Three managers lost their jobs at the end of the season. Alan Smith was dismissed after his Crystal Palace side, who had reached both domestic cup semi-finals, were unable to escape relegation, paving the way for Steve Coppell's return as manager after two years. Trevor Francis, whose Sheffield Wednesday side had finished 13th after top-seven finishes and three strong cup runs in the previous three seasons, was dismissed and succeeded by David Pleat from Luton Town. Finally, Brian Horton was sacked as Manchester City manager after two unsuccessful seasons in charge, and replaced by Southampton's Alan Ball. Ball in turn was replaced by his assistant at Southampton, David Merrington.
Personnel and kits
(as of 14 May 1995)
Final league table
||Qualification or relegation
|1||Blackburn Rovers (C)||42||27||8||7||80||39||+41||89||1995–96 UEFA Champions League Group stage|
|2||Manchester United||42||26||10||6||77||28||+49||88||1995–96 UEFA Cup First round|
|8||Queens Park Rangers||42||17||9||16||61||59||+2||60|
|14||West Ham United||42||13||11||18||44||48||−4||50|
|15||Everton||42||11||17||14||44||51||−7||50||1995–96 UEFA Cup Winners' Cup First round 1|
|19||Crystal Palace (R)||42||11||12||19||34||49||−15||45||Relegation to 1995–96 Football League First Division|
|20||Norwich City (R)||42||10||13||19||37||54||−17||43|
|21||Leicester City (R)||42||6||11||25||45||80||−35||29|
|22||Ipswich Town (R)||42||7||6||29||36||93||−57||27|
Source: Barclays Premier League
Rules for classification: 1) points; 2) goal difference; 3) number of goals scored
1 Everton qualified for the Cup Winners' Cup as FA Cup winners.
(C) = Champion; (R) = Relegated; (P) = Promoted; (E) = Eliminated; (O) = Play-off winner; (A) = Advances to a further round.
Only applicable when the season is not finished:
(Q) = Qualified to the phase of tournament indicated; (TQ) = Qualified to tournament, but not yet to the particular phase indicated; (RQ) = Qualified to the relegation tournament indicated; (DQ) = Disqualified from tournament.
|Home ╲ Away||ARS||AST||BLB||CHE||COV||CRY||EVE||IPS||LEE||LEI||LIV||MCI||MUN||NEW||NWC||NOT||QPR||SHW||SOU||TOT||WHU||WDN|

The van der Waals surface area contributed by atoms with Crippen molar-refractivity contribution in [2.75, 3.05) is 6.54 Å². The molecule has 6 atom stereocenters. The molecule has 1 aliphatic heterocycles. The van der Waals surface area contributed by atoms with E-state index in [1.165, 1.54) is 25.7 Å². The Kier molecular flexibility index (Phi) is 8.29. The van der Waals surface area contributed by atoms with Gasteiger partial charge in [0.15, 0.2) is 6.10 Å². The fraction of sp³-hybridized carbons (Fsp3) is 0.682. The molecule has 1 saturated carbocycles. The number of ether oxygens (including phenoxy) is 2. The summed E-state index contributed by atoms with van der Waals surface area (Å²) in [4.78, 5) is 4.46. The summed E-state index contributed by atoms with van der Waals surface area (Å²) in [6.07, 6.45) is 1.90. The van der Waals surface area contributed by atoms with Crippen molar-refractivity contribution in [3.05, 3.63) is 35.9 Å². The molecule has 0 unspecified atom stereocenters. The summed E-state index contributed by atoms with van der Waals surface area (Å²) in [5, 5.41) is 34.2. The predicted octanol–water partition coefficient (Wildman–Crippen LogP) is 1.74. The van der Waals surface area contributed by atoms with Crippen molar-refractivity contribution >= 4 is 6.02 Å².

|Queens Park Rangers||3–1||2–0||0–1||1–0||2–2||0–1||2–3||1–2||3–2||2–0||2–1||1–2||2–3||3–0||2–0||1–1||3–2||2–2||2–1||2–1||0–1|
|West Ham United||0–2||1–0||2–0||1–2||0–1||1–0||2–2||1–1||0–0||1–0||3–0||3–0||1–1||1–3||2–2||3–1||0–0||0–2||2–0||1–2||3–0|
Top goal scorers
|1||Alan Shearer||Blackburn Rovers||34|
|3||Les Ferdinand||Queens Park Rangers||24|
|4||Stan Collymore||Nottingham Forest||22|
|5||Andy Cole||Newcastle United/Manchester United||21|
|Jürgen Klinsmann||Tottenham Hotspur||21|
|7||Matt Le Tissier||Southampton||20|
|8||Teddy Sheringham||Tottenham Hotspur||18|
|10||Uwe Rösler||Manchester City||15|
|Dean Saunders||Aston Villa||15|
|Chris Sutton||Blackburn Rovers||15|
|Month||Manager of the Month||Player of the Month|
|August||Kevin Keegan||Newcastle United||Jürgen Klinsmann||Tottenham Hotspur|
|September||Frank Clark||Nottingham Forest||Rob Lee||Newcastle United|
|October||Alex Ferguson||Manchester United||Paul Ince||Manchester United|
|November||Kenny Dalglish||Blackburn Rovers||Alan Shearer||Blackburn Rovers|
|December||Gerry Francis||Tottenham Hotspur||Matt Le Tissier||Southampton|
|January||Brian Little||Aston Villa||Chris Waddle||Sheffield Wednesday|
|February||Kevin Keegan||Newcastle United||Duncan Ferguson||Everton|
|March||Ron Atkinson||Coventry City||Tony Yeboah||Leeds United|
|April||Howard Wilkinson||Leeds United||David Seaman||Arsenal|
Players in bold played enough games to earn a championship medal.
References and notes
- "English Premier League 1994–95". statto.com. Retrieved 19 February 2015.
- "Premier League 1994/1995 – Attendances". Retrieved 21 April 2015.
- "Blackburn Rovers winning the Premier League might never be surpassed". The Telegraph. Retrieved 30 November 2017.
- "Liverpool 2 Blackburn 1". LFC History. Retrieved 30 November 2017.
- England Player Honours – Professional Footballers' Association Players' Players of the Year
- England Player Honours – Professional Footballers' Association Young Players of the Year
- England Player Honours – Football Writers' Association Footballers of the Year
- "Archived copy". Archived from the original on 16 September 2008. Retrieved 2008-07-22.
- "Premier League 94/95 / Blackburn Rovers/Most frequent starting line-up". Stat Bunker. Retrieved 21 January 2010.